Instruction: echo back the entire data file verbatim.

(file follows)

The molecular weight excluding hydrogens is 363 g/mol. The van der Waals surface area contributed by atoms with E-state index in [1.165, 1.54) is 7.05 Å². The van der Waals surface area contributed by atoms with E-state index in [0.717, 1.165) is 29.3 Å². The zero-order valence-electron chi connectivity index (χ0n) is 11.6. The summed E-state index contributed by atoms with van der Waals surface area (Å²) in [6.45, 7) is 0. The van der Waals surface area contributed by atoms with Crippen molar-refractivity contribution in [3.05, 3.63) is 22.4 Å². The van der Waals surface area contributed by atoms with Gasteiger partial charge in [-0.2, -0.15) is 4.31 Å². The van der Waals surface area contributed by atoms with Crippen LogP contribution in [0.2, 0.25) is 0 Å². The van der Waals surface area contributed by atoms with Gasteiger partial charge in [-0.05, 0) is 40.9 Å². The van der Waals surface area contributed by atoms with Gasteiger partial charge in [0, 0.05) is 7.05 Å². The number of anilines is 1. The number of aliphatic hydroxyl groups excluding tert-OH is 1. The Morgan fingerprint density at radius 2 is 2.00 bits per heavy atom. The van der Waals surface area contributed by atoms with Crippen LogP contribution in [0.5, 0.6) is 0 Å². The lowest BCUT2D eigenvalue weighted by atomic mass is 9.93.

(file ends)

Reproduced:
The molecular weight excluding hydrogens is 363 g/mol. The van der Waals surface area contributed by atoms with E-state index in [1.165, 1.54) is 7.05 Å². The van der Waals surface area contributed by atoms with E-state index in [0.717, 1.165) is 29.3 Å². The zero-order valence-electron chi connectivity index (χ0n) is 11.6. The summed E-state index contributed by atoms with van der Waals surface area (Å²) in [6.45, 7) is 0. The van der Waals surface area contributed by atoms with Crippen molar-refractivity contribution in [3.05, 3.63) is 22.4 Å². The van der Waals surface area contributed by atoms with Gasteiger partial charge in [-0.2, -0.15) is 4.31 Å². The van der Waals surface area contributed by atoms with Crippen LogP contribution in [0.2, 0.25) is 0 Å². The van der Waals surface area contributed by atoms with Gasteiger partial charge in [-0.05, 0) is 40.9 Å². The van der Waals surface area contributed by atoms with Gasteiger partial charge in [0, 0.05) is 7.05 Å². The number of anilines is 1. The number of aliphatic hydroxyl groups excluding tert-OH is 1. The Morgan fingerprint density at radius 2 is 2.00 bits per heavy atom. The van der Waals surface area contributed by atoms with Crippen LogP contribution in [0.5, 0.6) is 0 Å². The lowest BCUT2D eigenvalue weighted by atomic mass is 9.93.